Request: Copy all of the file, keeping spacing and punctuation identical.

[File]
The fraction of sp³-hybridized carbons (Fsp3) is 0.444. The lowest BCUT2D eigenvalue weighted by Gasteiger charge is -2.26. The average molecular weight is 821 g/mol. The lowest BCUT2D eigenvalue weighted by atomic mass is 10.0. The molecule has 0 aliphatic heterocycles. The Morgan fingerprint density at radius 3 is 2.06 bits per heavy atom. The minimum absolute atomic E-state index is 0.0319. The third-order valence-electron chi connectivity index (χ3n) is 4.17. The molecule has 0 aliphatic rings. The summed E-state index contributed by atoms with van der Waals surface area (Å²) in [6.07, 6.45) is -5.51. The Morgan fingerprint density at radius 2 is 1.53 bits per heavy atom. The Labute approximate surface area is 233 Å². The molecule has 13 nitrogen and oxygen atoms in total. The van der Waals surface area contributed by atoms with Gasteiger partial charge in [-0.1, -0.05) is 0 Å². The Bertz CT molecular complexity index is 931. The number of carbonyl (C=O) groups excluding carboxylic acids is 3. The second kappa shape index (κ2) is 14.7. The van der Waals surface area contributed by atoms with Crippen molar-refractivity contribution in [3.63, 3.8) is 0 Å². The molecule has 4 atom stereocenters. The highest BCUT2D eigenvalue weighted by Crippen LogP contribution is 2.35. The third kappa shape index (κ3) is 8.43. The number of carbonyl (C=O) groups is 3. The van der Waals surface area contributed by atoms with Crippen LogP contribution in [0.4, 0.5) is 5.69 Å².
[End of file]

The fraction of sp³-hybridized carbons (Fsp3) is 0.444. The lowest BCUT2D eigenvalue weighted by Gasteiger charge is -2.26. The average molecular weight is 821 g/mol. The lowest BCUT2D eigenvalue weighted by atomic mass is 10.0. The molecule has 0 aliphatic heterocycles. The Morgan fingerprint density at radius 3 is 2.06 bits per heavy atom. The minimum absolute atomic E-state index is 0.0319. The third-order valence-electron chi connectivity index (χ3n) is 4.17. The molecule has 0 aliphatic rings. The summed E-state index contributed by atoms with van der Waals surface area (Å²) in [6.07, 6.45) is -5.51. The Morgan fingerprint density at radius 2 is 1.53 bits per heavy atom. The Labute approximate surface area is 233 Å². The molecule has 13 nitrogen and oxygen atoms in total. The van der Waals surface area contributed by atoms with Gasteiger partial charge in [-0.1, -0.05) is 0 Å². The Bertz CT molecular complexity index is 931. The number of carbonyl (C=O) groups excluding carboxylic acids is 3. The second kappa shape index (κ2) is 14.7. The van der Waals surface area contributed by atoms with Crippen molar-refractivity contribution in [3.63, 3.8) is 0 Å². The molecule has 4 atom stereocenters. The highest BCUT2D eigenvalue weighted by Crippen LogP contribution is 2.35. The third kappa shape index (κ3) is 8.43. The number of carbonyl (C=O) groups is 3. The van der Waals surface area contributed by atoms with Crippen LogP contribution in [0.4, 0.5) is 5.69 Å².